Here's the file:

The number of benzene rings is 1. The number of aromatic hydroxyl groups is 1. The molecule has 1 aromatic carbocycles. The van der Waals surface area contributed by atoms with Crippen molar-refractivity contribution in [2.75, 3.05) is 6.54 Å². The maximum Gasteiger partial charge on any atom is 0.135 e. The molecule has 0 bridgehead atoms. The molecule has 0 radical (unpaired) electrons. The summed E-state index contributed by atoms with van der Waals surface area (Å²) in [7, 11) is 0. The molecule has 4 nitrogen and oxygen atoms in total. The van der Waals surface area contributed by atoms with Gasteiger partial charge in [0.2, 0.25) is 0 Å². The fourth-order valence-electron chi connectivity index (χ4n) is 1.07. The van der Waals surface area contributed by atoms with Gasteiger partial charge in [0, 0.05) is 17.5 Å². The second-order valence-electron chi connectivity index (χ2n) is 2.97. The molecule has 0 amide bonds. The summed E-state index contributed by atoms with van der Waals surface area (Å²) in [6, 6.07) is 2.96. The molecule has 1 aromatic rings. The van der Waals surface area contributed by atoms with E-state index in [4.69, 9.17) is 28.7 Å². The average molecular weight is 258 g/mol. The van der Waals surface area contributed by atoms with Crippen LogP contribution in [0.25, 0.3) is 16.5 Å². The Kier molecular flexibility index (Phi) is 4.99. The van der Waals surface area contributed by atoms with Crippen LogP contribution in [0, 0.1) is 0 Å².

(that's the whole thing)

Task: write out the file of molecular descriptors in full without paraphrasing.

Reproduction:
The number of benzene rings is 1. The number of aromatic hydroxyl groups is 1. The molecule has 1 aromatic carbocycles. The van der Waals surface area contributed by atoms with Crippen molar-refractivity contribution in [2.75, 3.05) is 6.54 Å². The maximum Gasteiger partial charge on any atom is 0.135 e. The molecule has 0 bridgehead atoms. The molecule has 0 radical (unpaired) electrons. The summed E-state index contributed by atoms with van der Waals surface area (Å²) in [7, 11) is 0. The molecule has 4 nitrogen and oxygen atoms in total. The van der Waals surface area contributed by atoms with Gasteiger partial charge in [0.2, 0.25) is 0 Å². The fourth-order valence-electron chi connectivity index (χ4n) is 1.07. The van der Waals surface area contributed by atoms with Gasteiger partial charge in [0, 0.05) is 17.5 Å². The second-order valence-electron chi connectivity index (χ2n) is 2.97. The molecule has 0 amide bonds. The summed E-state index contributed by atoms with van der Waals surface area (Å²) in [6, 6.07) is 2.96. The molecule has 1 aromatic rings. The van der Waals surface area contributed by atoms with E-state index in [4.69, 9.17) is 28.7 Å². The average molecular weight is 258 g/mol. The van der Waals surface area contributed by atoms with Crippen LogP contribution in [0.25, 0.3) is 16.5 Å². The Kier molecular flexibility index (Phi) is 4.99. The van der Waals surface area contributed by atoms with Crippen LogP contribution in [0, 0.1) is 0 Å².